Did you send the album to Szollár Domokos once it was done?

DS: I sent it to him on Facebook, but he didn’t respond. Maybe I should try again and tell him that people like this album and the title comes from his name.

But apparently, you had some thoughts about the topic that the misheard title suggests.

DS: Yes. Monkhood is something that I’m connected with in my daily life, because I practise Zen Buddhism and I meet monks every week.

AP: The word ‘solar’ reminded me of the concept of the Anthropocene, which I was into at that time. I was the mythology guy on Frik as well, making up my own myth about the marriages of solar systems, and so on…

DS: Generally, we use a lot of associations in our creations. When we recorded the album, we were intentionally watching films that inspired the process. An important film was the experimental documentation of the performance artist Tehching Hsieh’s One Year Performance (Outdoor Piece), when he stayed outdoors in New York for a whole year. He basically lived as a homeless person. The text of the song ‘Solar the Monk’ was heavily influenced by this work.

The next big influence arrived after we finished the first recording session: my friend from England sent me a scene from an Iranian movie in which an old dervish is dancing in the desert in a trance state. I was like: “Wait a second, what if I match it with the song ‘Solar the Monk’?” Of course it fitted perfectly, it was quite magical. Later, we wrote to the director to ask if we could use the footage but he was very unhappy with the idea, so in the end, we recorded our own version, an homage to the original scene. By the way, the movie is called The Stone Garden and it is by Parviz Kimiavi. We also played with this title, and used the story of the film in the lyrics of ‘Solar the Monk II.’

You work a lot with mythical, fictional spaces.

DS: We have always been very much inspired by other parts of the world. When we recorded the first album, it was a mix of Eastern European panel block romanticism and American moods. The second album was based on all sorts of African influences, from their music to odd DIY aesthetics.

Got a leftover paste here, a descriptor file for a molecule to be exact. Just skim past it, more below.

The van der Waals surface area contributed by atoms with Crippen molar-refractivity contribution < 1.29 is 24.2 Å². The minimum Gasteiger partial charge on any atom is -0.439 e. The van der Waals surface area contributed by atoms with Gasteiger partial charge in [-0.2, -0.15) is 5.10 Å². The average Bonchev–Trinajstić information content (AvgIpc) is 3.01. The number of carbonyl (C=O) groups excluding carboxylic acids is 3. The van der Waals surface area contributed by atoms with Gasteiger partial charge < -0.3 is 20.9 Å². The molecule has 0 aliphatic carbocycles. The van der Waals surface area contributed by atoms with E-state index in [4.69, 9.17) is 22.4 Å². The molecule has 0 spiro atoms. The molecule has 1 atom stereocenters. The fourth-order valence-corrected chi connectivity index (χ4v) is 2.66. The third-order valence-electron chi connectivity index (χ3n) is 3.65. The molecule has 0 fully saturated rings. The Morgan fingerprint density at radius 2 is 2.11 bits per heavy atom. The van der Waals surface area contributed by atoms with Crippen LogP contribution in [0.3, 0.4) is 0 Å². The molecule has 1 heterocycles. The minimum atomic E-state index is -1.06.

AP: It was not so much about us wanting to travel to Africa and play tribal music. It was reflecting on the controversial cultural exchange.

DS: We heard about this anthropological phenomenon called ‘cargo cult’, when tribes imitated the things they saw from the colonisers. Similarly, we tried to imitate what we saw from the Africans. So it’s a reverse cargo cult in a way and that’s why we called the album Frik – which is Afrika without the two ‘a’s. Solar the Monk has Middle Eastern influences. For example, the Sufi dance called Zikr was a strong starting point. In this dance, a compact group of men run around in circles to the accompaniment of very simple singing and clapping.

AP: During the rehearsals of Solar the Monk it was really good to play simple riffs and rhythms after years of experimental music making. It’s still experimental in terms of how we were creating, but what you hear is closer to the form of songs. In our perspective, it was more about dancing together through the instruments and not really creating rock songs.

Do you also reflect your local cultures?

AP: It’s not that direct. On Frik, we spoke about romanticism in every way, also reflecting on our ‘national’ culture. I was brought up in a family that was involved in folk music, I have also played it on the viola since I was a child. As a band, we never really played any Hungarian folk songs or wanted to reflect them. I had a problem with romanticising cultures or cultural tones by using parts of them without any context. It was not Dorota’s focus. Though David wrote a really interesting pseudo folk song ‘Szavadivi’ (the last track of Frik), where he created his own authenticity.

DS: I think that song is really hauntological. Many people are wondering which folk song it is.

There is this romanticism in the band. There are also these faraway places.

DS: It’s about longing and imagination. In this way we are romantics of other cultures. Daniel and Aron studied anthropology and I studied sociology, then we started the band. So it was a built-in feature of the vehicle.

What are your current plans?

DS: After eight years of playing music for seated, deep-listening audiences, now we are discovering how to create a concert where we want to get people into a full body trance. So, in a lot of ways, we are a beginner band now.

Our plans mostly depend on the coronavirus, but we are going to Russia at the end of March, Yerevan at the beginning of May, then we go to France, maybe northern Italy at the end of June. (interview recorded in early March). For us it will be very exciting to see what it will do to people in other places.

Interview by Lucia Udvardyova